Music, Retro Rock

Is Rock Music Dead?

The Who, “Long Live Rock” Single Record Cover.

Rock is dead, they say, Long live rock. Long live rock, I need it every night. Long live rock, come on and join the line. Long live rock, be it dead or alive.

-Pete Townshend, “Long Live Rock”

The notion that “Rock is dead” has been around for a long time. In fact, Pete Townshend wrote the song “Long Live Rock” 47 years ago as a rebuttal to those in the early 70’s who were proclaiming that rock music was dead.

The Who wasn’t the only artist to speak about the subject of rock being dead. Bob Seger’s “Old Time Rock and Roll” proclaims, “Just take those old records off the shelf, I’ll sit and listen to them by myself, today’s music ain’t got the same soul, I like that old time Rock and Roll.”

The next year Neil Young’s “My My, Hey Hey (Out of the Blue)” had the following lyrics: “Rock and Roll is here to stay, it’s better to burn out than to fade away, Rock and Roll can never die, there’s more to the picture than meets the eye.”

During the 80’s, Huey Lewis and the News song “The Heart of Rock and Roll” states “They say the heart of Rock and Roll is still beating and from what I’ve seen I believe ‘em, now the old boy may be barely breathing but the heart of Rock and Roll is still beating.”

If you have been reading the New York Times, Billboard, Rolling Stone or the Los Angeles Times recently, you may have seen their headlines and concluded that rock music is dead and buried for good. Is this actually true?

Just last week while I was on vacation in Maine, I was reading Digital Music News and that publication posed the question, “So is Rock n’ Roll dead, dying, or something in-between?” So what is the state of Rock music?

According to Spotify, Hip Hop is the number one music genre followed by Pop, Latino and EDM. Nielsen Music reports that R&B/Hip Hop was the biggest genre of music during 2017 with “24.5% of all music consumed.” Billboard states that 7 of the top 10 selling albums last year were in the R&B/Hip Hop category. Rock music sales continue to spiral downward compared to the other top music genres here in 2018.

So you may ask yourself: If rock is dead or on life support, what about U2 selling out concert venues all across America this summer? Other classic Rock acts such as Eagles, Fleetwood Mac, Journey, and Dave Matthews Band are also touring this summer and filling outdoor concert stadiums on a regular basis. Is Rock really dead?

I have a theory about all of the doomsday writers that place Rock music as either dead or on its last leg and never to return as a force in the music industry ever again: For the most part, writers in 2018 say “Rock music is dead” because their definition of the genre is actually based on a “Classic Rock” model.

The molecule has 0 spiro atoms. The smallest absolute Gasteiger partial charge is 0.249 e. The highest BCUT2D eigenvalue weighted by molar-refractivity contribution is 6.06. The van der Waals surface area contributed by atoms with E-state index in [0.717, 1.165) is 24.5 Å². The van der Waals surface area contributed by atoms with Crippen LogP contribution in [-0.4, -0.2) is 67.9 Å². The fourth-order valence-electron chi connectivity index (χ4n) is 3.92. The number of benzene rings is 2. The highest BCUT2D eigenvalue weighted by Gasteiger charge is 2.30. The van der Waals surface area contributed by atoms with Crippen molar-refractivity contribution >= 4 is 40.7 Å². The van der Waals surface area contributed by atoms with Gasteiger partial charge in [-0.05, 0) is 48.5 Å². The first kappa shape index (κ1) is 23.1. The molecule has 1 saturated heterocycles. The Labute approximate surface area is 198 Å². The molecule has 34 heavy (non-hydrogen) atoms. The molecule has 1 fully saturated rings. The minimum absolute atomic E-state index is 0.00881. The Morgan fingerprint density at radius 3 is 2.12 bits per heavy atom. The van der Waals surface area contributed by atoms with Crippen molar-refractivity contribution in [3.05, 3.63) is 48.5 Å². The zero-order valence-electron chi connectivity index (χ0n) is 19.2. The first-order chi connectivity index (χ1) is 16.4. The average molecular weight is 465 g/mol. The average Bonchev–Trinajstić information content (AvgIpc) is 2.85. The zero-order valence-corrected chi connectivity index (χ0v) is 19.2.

In these writers’ eyes, the traditional classic rock group consists of four white males, two members playing guitars, one playing the bass and the final member being a drummer. Since there are few of these types of groups either forming and/or playing the “classic Rock” sound during this decade, these writers categorically proclaim that “Rock is dead” as their definition of Rock music does not exist in today’s music scene.

So I ask again: Is Rock music actually dead? When I view rock music in 2018, I see a different picture. Rock music today is broad, varied and has a wide range of different styles within the genre. Besides the traditional classic Rock sound, there are many other forms of Rock being played regularly here in America:

Blues rock, country rock, dance rock, electronic rock, folk rock, industrial rock, jazz fusion, heavy metal, alternative rock, modern rock, pop rock, power pop, rap rock, reggae rock, art rock, punk rock, new wave, progressive rock, indie rock, glam rock, psychedelic rock, grunge, etc.

The make up of Rock group members is also much different now than the old “classic Rock” model of the 60’s and 70’s. Instead of four white men model, I now see diversity with Rock bands. Women are now leaders of many Rock bands and minorities have also become important leaders with Rock groups that have been formed this century. Rock music is not dead, it is just different than the classic Rock model from the 60’s and 70’s.

Today’s Rock music is diverse and to get a feel for the most popular artists and bands trending, here are the number one songs so far during 2018 from the Billboard Triple A (Adult Album Alternative) Rock radio stations chart:

“No Roots” Alice Merton, “Pain” The War On Drugs, “Live in the Moment” Portugal. The Man, “You Worry Me” Nathaniel Rateliff and the Night Sweats, “Severed” The Decemberists, “Lottery” Jade Bird, “Bad Bad News” Leon Bridges and “Hunger” Florence and the Machine.

The Spectrum, channel 28 on SiriusXM, is a station that plays both classic Rock and today’s current Rock and is classified as a Triple A station. In addition to songs I listed above from the Billboard Triple A chart, The Spectrum is currently playing the following in their hot rotation:

“Such a Simple Thing” Ray LaMontagne, “Life To Fix” The Record Company, “Good Kisser” Lake Street Dive, “Lash Out” Alice Merton, “Bad Luck” Neko Case, “Beyond” Leon Bridges, “Samurai Cop (Oh Joy Begin)” Dave Matthews Band, “Saturday Sun” Vance Joy, “Colors” Beck, “High Horse” Kacey Musgraves, “Four Out of Five” Arctic Monkeys, “Wait By the River” Lord Huron and “Vertigo” U2 (Live from the Apollo).

Those who say Rock is dead obviously haven’t listened to the music played on Triple A Rock stations or The Spectrum SiriusXM radio. With the wide range of Rock being played on radio stations across America this summer, I am going to list my top 4 Rock songs for the summer of 2018:

4. “Hunger” – Florence + the Machine